|Ironman's first story here.|
My Ironman amazes me with his inventiveness. He is part engineer, part artist, part pioneer, part explorer. He is a problem solver and a visionary. His imagination is bigger than Africa.
Last year he sculpted an Ironman suit out of foam and cardboard and glue. He is a maker.
My Ironman stopped by after school to say hello and tell me about his current project. Did he know I worked until ten o'clock last night, grading left over summer reading projects and painstakingly putting grades into the computer? Did he know that I've proctored two mandatory assessments in the last five instructional days? Did he know that today was my day to holistically score 125 "on demand" essays--a monthly writing assessment mandated by the county?
I think Ironman knew I need a lift. Someone sure did.
My Ironmnan has grown. He's a sophomore now and boys fill out between ninth and tenth grade. He smiles the same though. He's working on a Patriot Suit. His creation process fascinates me.
He described what he's learned about cutting, coating and painting the foam and cardboard. He experiments with silicone molds. He made a mold for his boots this time, so that his feet are more comfortable. My Ironman doesn't need Dr. Scholl's he's figured out his own orthotics.
Did he know that today I learned we are are farming out six sections of English to teachers willing to take on an additional class because we can't afford to hire anyone? Did he know that I need to figure out how to coach a foreign language teacher through teaching English to English language learners? Did he know that the supply cabinet ran out of hall passes? Maybe he heard teachers clamoring.
He came by my classroom to visit. I asked a couple of questions. And I learned. I learned about pouring silicon and rotational casting and articulated abdomens. I learned about the improvements he discovered after making that first suit. My Ironman is engineering a costume that will move as he moves.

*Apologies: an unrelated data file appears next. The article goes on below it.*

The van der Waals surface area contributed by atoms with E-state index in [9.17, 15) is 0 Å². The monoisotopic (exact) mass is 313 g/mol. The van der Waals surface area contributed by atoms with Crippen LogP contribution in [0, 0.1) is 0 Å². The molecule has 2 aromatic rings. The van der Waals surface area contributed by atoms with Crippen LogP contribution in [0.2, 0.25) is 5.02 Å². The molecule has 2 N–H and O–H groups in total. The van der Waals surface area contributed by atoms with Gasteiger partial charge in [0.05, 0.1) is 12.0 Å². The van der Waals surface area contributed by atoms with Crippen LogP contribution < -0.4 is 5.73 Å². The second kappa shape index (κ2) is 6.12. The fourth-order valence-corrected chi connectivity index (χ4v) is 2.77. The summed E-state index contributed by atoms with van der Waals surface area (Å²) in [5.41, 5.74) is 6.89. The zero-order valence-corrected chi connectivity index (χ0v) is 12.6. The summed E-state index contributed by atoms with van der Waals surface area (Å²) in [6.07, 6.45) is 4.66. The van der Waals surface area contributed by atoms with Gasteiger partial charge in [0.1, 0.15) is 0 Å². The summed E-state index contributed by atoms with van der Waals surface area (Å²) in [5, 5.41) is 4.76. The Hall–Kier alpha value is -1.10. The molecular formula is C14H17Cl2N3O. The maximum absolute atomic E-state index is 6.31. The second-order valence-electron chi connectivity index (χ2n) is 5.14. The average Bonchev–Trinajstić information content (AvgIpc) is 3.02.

|Best faculty meeting ever, written by the drama department and|
performed in full costume by administration and support.
Things aren't looking good for the Justice League.
Elastigirl may be smiling, but she worries sometimes. Moms do that. Teachers too.
|2005 Mission: Incredible Year|
Ironman must know.
My Ironman took pictures of the Mini-Maker Faire show dates I called up on the computer. I assured him; his people are there. His people might also design sets for film and television. I plan to ask Batman to send up a signal. We need to make contact with professionals.
I shared how the Makers inspired my foam carving and epoxy explorations. He described silicone mold making two ways down to the thickness of the pour and the resulting plastics problems.
My Ironman is a problem solver. He seeks solutions. He's going to build is own vacuum forming machine. He can wire portable circuits and by Homecoming week will have a working palm repulser. I think I need one of those.
When he appears in public, he is now fearless. He said realizes it is not about him. It's about the suit and the doing and the learning. I think it's courage and passion and joy. Score one for the good guys, Ironman.
Do you have an Ironman? I bet you do. I bet you can call your Ironman (or woman) to mind as I write. Think about him or her. Think about those "Supers:" the kids lift you up and carry you through.
They, and the ones they fight for, befriend and protect are why we teachers do what do every day.
Focus on the kids and find your joy.
Then ask for the jet pack because sometimes a little swoop in to save the day is a good thing.
Speak up for good this week. I'll listen.
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